Abstract
Despite the increase in marine science curriculum in secondary schools, marine science is not generally required curricula and has been largely deemphasized or ignored in relation to earth science, biology, chemistry, and physics. I call for the integration and implementation of marine science more fully in secondary science education through authentic inquiry practices that foster the development of an erotic relationship with the ocean. Such a relationship can provide an opportunity to develop ocean literacy if that means people who engage can actively participate in making more informed choices and advocate for affected parties and the ocean. I show how Simone de Beauvoir's erotic ethic influences the philosophy of the eroticism of the ocean, which is integral in the investigation and promotion of erotic generosities in science education, and using this theory to develop some educational implications for marine science within science education. Ultimately, I argue that the development and nurturing of an erotic ethic in the science education classroom is a valuable way to promote moral and ethical thinking such that students can afford nature, and more specifically in this article, the ocean, equivalent moral considerations in our community and science education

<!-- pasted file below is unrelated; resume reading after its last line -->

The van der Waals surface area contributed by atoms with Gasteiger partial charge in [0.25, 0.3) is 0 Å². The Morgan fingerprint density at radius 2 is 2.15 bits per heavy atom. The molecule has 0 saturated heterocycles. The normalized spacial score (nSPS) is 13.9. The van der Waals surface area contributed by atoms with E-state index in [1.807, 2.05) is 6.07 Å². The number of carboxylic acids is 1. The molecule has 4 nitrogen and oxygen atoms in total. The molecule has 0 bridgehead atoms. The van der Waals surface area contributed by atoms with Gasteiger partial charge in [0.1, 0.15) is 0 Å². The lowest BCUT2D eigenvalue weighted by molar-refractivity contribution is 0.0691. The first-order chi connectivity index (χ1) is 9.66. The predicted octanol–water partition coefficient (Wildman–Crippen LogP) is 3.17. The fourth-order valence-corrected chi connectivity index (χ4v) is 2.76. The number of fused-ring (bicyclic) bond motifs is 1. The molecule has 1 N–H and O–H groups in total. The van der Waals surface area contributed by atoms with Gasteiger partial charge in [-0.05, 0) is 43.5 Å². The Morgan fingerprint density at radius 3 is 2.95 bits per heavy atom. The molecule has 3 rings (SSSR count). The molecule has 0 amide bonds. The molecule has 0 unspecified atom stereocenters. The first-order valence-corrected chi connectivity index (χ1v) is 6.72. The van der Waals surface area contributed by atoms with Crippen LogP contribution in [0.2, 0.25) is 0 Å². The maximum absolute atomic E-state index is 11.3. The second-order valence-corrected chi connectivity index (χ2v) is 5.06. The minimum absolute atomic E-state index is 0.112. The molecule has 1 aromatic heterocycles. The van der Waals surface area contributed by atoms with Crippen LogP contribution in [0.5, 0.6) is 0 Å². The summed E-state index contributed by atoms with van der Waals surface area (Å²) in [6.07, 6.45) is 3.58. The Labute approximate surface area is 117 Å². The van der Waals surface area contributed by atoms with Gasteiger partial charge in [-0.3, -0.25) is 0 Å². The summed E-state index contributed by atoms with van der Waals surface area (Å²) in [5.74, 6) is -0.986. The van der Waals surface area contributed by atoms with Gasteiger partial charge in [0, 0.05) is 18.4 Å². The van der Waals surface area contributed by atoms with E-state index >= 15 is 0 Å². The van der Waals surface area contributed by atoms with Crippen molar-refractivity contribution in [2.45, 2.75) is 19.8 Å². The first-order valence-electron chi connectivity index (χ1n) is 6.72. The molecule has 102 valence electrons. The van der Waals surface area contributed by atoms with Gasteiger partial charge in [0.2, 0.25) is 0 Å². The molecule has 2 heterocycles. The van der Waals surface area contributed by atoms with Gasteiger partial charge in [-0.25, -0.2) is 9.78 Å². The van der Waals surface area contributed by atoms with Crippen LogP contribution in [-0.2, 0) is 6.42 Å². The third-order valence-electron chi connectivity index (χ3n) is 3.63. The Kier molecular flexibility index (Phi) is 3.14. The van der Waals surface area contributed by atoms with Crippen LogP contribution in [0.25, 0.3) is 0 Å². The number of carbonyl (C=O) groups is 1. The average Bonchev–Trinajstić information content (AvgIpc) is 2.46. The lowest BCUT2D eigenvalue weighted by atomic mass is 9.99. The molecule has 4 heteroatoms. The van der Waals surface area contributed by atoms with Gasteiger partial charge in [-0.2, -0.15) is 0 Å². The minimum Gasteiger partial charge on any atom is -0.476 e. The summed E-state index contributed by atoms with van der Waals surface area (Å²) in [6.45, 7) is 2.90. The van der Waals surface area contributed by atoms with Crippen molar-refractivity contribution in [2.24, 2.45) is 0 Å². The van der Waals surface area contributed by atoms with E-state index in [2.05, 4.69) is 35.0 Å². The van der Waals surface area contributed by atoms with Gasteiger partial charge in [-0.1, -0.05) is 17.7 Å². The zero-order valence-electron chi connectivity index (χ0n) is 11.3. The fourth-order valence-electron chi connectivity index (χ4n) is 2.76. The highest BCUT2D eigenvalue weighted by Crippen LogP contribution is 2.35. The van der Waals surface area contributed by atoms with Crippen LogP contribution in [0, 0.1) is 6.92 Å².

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DOI 10.1080/00131946.2013.825263
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References found in this work BETA

The Case for Animal Rights.Tom Regan & Mary Midgley - 1986 - The Personalist Forum 2 (1):67-71.
The Death of Nature.Carolyn Merchant - forthcoming - Environmental Philosophy: From Animal Rights to Radical Ecology.
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Environmental Culture: The Ecological Crisis of Reason.Patsy Hallen - 2002 - Ethics and the Environment 7 (2):181-184.

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